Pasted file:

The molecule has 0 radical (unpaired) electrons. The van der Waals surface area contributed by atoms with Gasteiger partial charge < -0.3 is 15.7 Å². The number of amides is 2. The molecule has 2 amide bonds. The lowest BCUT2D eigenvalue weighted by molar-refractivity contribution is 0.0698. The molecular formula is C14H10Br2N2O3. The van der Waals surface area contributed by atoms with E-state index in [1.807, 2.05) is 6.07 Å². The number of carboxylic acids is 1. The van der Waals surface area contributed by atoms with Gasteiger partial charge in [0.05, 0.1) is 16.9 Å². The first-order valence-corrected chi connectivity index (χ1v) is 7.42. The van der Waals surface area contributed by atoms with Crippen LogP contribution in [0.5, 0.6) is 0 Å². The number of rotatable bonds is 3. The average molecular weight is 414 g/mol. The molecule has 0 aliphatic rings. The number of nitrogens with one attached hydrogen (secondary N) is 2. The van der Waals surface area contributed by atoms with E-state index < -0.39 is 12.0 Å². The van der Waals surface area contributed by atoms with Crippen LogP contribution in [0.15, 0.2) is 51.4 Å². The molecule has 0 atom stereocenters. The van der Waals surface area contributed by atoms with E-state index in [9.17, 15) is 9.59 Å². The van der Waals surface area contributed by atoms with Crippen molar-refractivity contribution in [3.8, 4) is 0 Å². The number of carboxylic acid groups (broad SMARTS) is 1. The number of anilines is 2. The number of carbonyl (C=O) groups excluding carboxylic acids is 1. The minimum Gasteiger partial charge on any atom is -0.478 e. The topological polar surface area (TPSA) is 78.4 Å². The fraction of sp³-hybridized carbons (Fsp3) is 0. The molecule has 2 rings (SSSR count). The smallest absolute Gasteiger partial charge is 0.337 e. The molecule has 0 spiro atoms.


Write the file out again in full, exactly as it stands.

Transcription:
The molecule has 0 radical (unpaired) electrons. The van der Waals surface area contributed by atoms with Gasteiger partial charge < -0.3 is 15.7 Å². The number of amides is 2. The molecule has 2 amide bonds. The lowest BCUT2D eigenvalue weighted by molar-refractivity contribution is 0.0698. The molecular formula is C14H10Br2N2O3. The van der Waals surface area contributed by atoms with E-state index in [1.807, 2.05) is 6.07 Å². The number of carboxylic acids is 1. The van der Waals surface area contributed by atoms with Gasteiger partial charge in [0.05, 0.1) is 16.9 Å². The first-order valence-corrected chi connectivity index (χ1v) is 7.42. The van der Waals surface area contributed by atoms with Crippen LogP contribution in [0.5, 0.6) is 0 Å². The number of rotatable bonds is 3. The average molecular weight is 414 g/mol. The molecule has 0 aliphatic rings. The number of nitrogens with one attached hydrogen (secondary N) is 2. The van der Waals surface area contributed by atoms with E-state index < -0.39 is 12.0 Å². The van der Waals surface area contributed by atoms with Crippen LogP contribution in [0.15, 0.2) is 51.4 Å². The molecule has 0 atom stereocenters. The van der Waals surface area contributed by atoms with E-state index in [9.17, 15) is 9.59 Å². The van der Waals surface area contributed by atoms with Crippen molar-refractivity contribution in [3.8, 4) is 0 Å². The number of carboxylic acid groups (broad SMARTS) is 1. The number of anilines is 2. The number of carbonyl (C=O) groups excluding carboxylic acids is 1. The minimum Gasteiger partial charge on any atom is -0.478 e. The topological polar surface area (TPSA) is 78.4 Å². The fraction of sp³-hybridized carbons (Fsp3) is 0. The molecule has 2 rings (SSSR count). The smallest absolute Gasteiger partial charge is 0.337 e. The molecule has 0 spiro atoms.